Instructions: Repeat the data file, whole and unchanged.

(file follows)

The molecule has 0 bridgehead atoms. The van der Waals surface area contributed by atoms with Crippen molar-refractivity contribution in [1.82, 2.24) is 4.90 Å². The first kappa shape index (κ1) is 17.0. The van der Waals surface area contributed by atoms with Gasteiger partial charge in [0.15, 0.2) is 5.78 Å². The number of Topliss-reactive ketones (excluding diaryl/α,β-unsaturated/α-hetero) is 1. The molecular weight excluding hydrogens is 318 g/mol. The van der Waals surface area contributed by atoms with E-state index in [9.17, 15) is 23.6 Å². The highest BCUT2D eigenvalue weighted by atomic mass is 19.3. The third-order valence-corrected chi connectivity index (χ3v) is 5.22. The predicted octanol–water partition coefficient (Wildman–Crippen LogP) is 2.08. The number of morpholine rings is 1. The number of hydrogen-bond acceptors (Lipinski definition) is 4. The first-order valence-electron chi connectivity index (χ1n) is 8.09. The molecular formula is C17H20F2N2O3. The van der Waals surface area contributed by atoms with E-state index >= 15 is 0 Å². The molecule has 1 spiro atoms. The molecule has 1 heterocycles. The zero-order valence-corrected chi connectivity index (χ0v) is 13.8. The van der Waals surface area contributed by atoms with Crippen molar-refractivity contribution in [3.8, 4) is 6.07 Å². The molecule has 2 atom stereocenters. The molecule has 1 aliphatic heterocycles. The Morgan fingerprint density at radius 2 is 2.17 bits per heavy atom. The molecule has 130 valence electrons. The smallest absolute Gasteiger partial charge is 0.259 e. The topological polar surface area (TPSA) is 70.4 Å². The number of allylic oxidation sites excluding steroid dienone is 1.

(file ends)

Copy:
The molecule has 0 bridgehead atoms. The van der Waals surface area contributed by atoms with Crippen molar-refractivity contribution in [1.82, 2.24) is 4.90 Å². The first kappa shape index (κ1) is 17.0. The van der Waals surface area contributed by atoms with Gasteiger partial charge in [0.15, 0.2) is 5.78 Å². The number of Topliss-reactive ketones (excluding diaryl/α,β-unsaturated/α-hetero) is 1. The molecular weight excluding hydrogens is 318 g/mol. The van der Waals surface area contributed by atoms with E-state index in [9.17, 15) is 23.6 Å². The highest BCUT2D eigenvalue weighted by atomic mass is 19.3. The third-order valence-corrected chi connectivity index (χ3v) is 5.22. The predicted octanol–water partition coefficient (Wildman–Crippen LogP) is 2.08. The number of morpholine rings is 1. The number of hydrogen-bond acceptors (Lipinski definition) is 4. The first-order valence-electron chi connectivity index (χ1n) is 8.09. The molecular formula is C17H20F2N2O3. The van der Waals surface area contributed by atoms with E-state index >= 15 is 0 Å². The molecule has 1 spiro atoms. The molecule has 1 heterocycles. The zero-order valence-corrected chi connectivity index (χ0v) is 13.8. The van der Waals surface area contributed by atoms with Crippen molar-refractivity contribution in [3.8, 4) is 6.07 Å². The molecule has 2 atom stereocenters. The molecule has 1 aliphatic heterocycles. The Morgan fingerprint density at radius 2 is 2.17 bits per heavy atom. The molecule has 130 valence electrons. The smallest absolute Gasteiger partial charge is 0.259 e. The topological polar surface area (TPSA) is 70.4 Å². The number of allylic oxidation sites excluding steroid dienone is 1.